Here’s some advice on direct quotes and indirect quotes. When you use quotes, you are using fresh words said to YOU the journalist by someone you have spoken to, usually on the phone. Most quotes are inside quotation marks (direct quotes) and these are the person’s words verbatim. Some quotes are paraphrased (indirect) and this is your (the writer’s) version of the person’s spoken words:
DIRECT: “Elsie took the knife out, and then sharpened it slowly, and then, well, she
plunged it, sudden like, into Arthur’s chest,” Rosanna said.
INDIRECT: Rosanna claimed that Elsie took the knife out, sharpened it slowly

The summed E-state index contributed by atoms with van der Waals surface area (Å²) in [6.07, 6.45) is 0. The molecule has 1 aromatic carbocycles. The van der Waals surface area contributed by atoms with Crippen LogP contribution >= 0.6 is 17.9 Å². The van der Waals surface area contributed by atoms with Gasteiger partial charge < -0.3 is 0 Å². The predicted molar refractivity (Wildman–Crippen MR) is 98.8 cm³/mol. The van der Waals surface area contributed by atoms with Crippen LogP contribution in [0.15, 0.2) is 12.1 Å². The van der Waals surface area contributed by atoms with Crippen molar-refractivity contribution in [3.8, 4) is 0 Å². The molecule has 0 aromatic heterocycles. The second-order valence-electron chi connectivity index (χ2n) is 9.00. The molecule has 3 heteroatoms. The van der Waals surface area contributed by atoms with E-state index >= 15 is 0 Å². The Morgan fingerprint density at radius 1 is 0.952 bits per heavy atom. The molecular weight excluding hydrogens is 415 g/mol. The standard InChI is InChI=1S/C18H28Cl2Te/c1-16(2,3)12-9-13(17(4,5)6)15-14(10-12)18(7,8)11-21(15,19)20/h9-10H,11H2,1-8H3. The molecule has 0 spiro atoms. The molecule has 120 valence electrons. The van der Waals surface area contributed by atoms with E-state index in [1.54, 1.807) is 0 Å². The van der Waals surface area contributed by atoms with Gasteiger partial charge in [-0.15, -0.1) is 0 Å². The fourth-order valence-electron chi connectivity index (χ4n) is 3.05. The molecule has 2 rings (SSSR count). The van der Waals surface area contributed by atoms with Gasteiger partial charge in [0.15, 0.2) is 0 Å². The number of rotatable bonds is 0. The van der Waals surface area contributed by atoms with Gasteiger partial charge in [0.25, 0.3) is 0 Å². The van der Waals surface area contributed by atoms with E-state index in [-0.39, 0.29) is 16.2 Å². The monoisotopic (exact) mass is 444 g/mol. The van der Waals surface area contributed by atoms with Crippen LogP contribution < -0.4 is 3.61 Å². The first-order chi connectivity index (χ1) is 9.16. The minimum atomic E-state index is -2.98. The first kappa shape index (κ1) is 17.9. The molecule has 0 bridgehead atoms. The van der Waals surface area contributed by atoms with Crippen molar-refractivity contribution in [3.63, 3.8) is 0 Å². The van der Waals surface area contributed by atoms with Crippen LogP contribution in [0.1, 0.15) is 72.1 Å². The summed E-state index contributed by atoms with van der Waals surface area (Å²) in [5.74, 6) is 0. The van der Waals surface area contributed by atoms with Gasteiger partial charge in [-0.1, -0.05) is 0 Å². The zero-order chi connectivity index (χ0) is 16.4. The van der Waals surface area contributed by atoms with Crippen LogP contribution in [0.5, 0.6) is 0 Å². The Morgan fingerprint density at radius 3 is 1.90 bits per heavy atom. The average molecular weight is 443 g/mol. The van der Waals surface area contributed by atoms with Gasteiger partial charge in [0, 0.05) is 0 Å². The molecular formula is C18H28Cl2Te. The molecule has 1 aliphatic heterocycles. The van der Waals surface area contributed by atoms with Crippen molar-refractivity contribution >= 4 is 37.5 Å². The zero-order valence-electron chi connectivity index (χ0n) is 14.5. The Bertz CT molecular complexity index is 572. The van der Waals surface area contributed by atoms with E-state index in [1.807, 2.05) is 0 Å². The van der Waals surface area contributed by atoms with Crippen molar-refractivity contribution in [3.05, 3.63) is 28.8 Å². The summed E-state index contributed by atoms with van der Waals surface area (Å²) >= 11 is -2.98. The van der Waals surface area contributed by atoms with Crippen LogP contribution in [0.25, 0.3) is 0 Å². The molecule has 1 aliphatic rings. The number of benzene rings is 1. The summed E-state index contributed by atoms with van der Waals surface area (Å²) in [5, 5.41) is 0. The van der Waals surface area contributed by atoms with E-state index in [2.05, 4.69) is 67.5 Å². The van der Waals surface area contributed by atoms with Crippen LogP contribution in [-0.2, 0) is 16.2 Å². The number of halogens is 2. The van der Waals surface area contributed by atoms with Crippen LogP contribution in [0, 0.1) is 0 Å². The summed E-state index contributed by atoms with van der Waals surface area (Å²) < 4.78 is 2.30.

and suddenly plunged it into Arthur’s chest.
Yes, you can use a quote like this: She told The Australian last week: “I wouldn’t spit on him if he was on fire.” It may be that you can’t get to speak to the person, or this was the only time she made this dramatic statement. But your editor primarily wants fresh and exclusive quotes (spoken words said recently only to you). Not old quotes and not re-hashed quotes from other media.